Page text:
Most people support the idea of holding a referendum to decide whether marriage should be redefined, a new poll has shown.
In a recent survey commissioned by the Coalition for Marriage, 54 per cent agreed that redefining marriage should be put to a public vote.
Of those surveyed, only 26 per cent disagreed with the idea of a referendum of the people.
The Coalition for Marriage, which campaigns against the Government redefining marriage, says the results aren’t surprising.
Campaign director Colin Hart said: “This poll follows a series of bad news stories for the PM’s profoundly undemocratic plans.”
He added, “ordinary men and women have never been able to cast a vote on the issue as neither the Conservatives, Lib Dems, or Labour included this proposal in their manifestos and they are fed up with being told it is going to happen regardless of what the majority of people in this country believe.”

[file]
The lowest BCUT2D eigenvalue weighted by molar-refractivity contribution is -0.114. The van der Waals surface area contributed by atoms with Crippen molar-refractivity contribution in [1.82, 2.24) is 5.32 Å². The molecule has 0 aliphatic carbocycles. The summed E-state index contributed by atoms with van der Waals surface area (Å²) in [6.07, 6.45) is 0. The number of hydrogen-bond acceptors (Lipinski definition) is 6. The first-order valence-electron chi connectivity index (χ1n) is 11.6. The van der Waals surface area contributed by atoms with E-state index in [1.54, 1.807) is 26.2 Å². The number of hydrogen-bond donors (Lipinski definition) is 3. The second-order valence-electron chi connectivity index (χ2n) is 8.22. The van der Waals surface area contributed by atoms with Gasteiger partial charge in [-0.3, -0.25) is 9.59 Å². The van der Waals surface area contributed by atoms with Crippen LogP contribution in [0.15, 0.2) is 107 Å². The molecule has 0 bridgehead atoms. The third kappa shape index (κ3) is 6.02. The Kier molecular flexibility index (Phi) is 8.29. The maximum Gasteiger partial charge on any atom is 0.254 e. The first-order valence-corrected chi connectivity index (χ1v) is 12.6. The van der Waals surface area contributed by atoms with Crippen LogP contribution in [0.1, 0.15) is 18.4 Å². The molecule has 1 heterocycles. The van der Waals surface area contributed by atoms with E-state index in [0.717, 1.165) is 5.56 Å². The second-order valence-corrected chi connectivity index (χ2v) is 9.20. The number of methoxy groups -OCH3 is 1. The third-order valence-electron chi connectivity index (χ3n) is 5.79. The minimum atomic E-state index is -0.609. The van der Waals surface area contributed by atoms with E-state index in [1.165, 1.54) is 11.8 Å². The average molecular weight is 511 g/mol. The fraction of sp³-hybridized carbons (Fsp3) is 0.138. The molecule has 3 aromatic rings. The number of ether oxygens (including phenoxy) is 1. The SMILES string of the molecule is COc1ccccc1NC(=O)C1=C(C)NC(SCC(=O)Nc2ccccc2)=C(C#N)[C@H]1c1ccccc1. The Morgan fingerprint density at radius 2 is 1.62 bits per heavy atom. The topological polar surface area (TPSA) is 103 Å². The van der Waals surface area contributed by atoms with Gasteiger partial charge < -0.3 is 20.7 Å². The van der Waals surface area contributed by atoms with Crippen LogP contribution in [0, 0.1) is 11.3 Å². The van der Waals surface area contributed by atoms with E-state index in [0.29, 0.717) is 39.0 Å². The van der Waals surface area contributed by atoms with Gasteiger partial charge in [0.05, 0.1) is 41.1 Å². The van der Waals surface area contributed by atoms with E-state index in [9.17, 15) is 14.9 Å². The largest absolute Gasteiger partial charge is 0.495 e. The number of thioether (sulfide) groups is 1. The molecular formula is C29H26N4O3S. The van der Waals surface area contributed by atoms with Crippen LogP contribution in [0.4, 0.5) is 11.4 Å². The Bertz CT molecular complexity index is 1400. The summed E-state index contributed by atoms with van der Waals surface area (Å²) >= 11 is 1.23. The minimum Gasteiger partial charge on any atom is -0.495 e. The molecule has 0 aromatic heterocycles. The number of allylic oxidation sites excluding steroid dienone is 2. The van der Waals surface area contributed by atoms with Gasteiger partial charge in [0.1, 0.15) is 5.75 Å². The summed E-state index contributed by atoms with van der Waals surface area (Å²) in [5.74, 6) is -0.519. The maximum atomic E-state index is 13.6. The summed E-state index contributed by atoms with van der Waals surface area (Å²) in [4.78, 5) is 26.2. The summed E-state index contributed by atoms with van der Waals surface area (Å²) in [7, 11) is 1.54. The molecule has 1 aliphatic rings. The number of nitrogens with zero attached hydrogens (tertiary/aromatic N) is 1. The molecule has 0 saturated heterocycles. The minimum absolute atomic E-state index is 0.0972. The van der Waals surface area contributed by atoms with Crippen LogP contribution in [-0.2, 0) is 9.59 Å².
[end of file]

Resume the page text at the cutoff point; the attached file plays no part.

David Burrowes, a Tory MP who is also a Christian, called for a public vote on gay marriage last year.
He said that whilst he “wouldn’t want to throw referendums around like confetti”, this is an issue that “should not be left to politicians without a mandate to go ahead”.
Mr Burrowes said: “That is an issue of such fundamental importance, it will affect how society is built, but also has constitutional implications – we are not just dealing with a civil institution that the state can deal with, it is one which has a relationship with the Church and others.”
The results of a public consultation on redefining marriage are due to be published next month.
Last week, the Government played down assertions from a “senior source” that gay marriage would be on the statute books within weeks.